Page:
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June 2012 Hernia Newsletter >>
Clinical Scenario: Progressive Pneumoperitoneum Before Open Repair of Large Ventral Hernia
A patient presented with a very large ventral hernia and significant loss of abdominal wall domain. He will undergo several procedures, including progressive preoperative pneumoperitoneum, before component separation and open repair.
A 50-year-old man presented with a very large (at least 20 cm wide) ventral hernia and abdominal pain that rated 7 on a scale of 1 to 10.
Two years earlier, as a result of a gunshot wound, the patient had undergone a laparotomy with resection of the small and large bowels. A subsequent wound infection and dehiscence caused the hernia to progressively enlarge, causing significant loss of abdominal wall domain, and affecting the patient’s breathing and posture.
The patient had also undergone previous umbilical hernia repair. He is obese and has asthma, COPD, hypertension, diabetes, hyperlipidemia, and obstructive sleep apnea that requires CPAP therapy. He was a tobacco user at the time of the initial evaluation, though upon orders, had stopped smoking and was nicotine-free at his next preoperative clinic visit.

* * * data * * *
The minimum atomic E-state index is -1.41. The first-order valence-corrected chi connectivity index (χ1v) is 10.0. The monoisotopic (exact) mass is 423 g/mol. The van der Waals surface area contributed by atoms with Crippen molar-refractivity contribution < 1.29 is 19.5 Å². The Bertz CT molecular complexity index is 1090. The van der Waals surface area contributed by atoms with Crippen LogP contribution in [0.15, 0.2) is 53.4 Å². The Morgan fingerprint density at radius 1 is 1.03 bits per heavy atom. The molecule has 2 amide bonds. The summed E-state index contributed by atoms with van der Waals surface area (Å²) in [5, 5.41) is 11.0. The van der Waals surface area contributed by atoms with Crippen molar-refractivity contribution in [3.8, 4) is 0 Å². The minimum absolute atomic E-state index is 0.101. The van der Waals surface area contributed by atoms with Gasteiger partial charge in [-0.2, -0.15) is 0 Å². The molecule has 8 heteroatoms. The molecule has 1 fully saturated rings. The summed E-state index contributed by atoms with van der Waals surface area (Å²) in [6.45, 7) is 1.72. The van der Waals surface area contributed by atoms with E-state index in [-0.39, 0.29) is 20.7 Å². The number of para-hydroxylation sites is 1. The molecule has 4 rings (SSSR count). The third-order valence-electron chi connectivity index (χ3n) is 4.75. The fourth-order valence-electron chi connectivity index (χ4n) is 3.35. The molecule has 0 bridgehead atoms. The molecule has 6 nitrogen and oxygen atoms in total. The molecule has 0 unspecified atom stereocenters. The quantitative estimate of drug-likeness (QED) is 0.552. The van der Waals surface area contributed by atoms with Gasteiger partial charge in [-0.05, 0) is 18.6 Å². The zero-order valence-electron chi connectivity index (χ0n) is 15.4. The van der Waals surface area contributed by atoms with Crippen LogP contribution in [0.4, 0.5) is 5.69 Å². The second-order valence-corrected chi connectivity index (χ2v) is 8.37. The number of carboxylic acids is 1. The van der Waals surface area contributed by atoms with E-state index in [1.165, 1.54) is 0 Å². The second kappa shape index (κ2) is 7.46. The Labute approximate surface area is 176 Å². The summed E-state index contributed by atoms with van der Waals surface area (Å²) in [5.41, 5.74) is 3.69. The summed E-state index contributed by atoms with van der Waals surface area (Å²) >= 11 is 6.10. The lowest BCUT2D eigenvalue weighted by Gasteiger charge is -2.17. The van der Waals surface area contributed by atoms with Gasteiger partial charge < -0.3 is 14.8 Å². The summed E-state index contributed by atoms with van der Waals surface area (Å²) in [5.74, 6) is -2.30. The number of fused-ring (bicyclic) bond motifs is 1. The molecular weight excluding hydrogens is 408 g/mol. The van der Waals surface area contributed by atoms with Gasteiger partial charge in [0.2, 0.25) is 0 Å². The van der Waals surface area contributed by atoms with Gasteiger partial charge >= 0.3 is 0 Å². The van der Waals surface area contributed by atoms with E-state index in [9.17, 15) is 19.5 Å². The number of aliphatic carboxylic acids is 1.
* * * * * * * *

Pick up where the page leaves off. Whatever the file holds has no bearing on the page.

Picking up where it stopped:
Because of the size of the hernia and extensive loss of domain, and to reduce the risk of postoperative abdominal compartment syndrome, we recommended that this patient undergo several procedures before hernia repair.
In the first procedure, will we insert a peritoneal dialysis catheter and an inferior vena cava filter. Then, while the patient remained in the intensive care unit, we will begin progressive pneumoperitoneum, continuously inflating his abdomen with medical-grade air. This will stretch his abdominal wall muscles and fascia so that we can achieve complete abdominal closure during the repair.
Finally, we will perform open component separation and ventral hernia repair using mesh.
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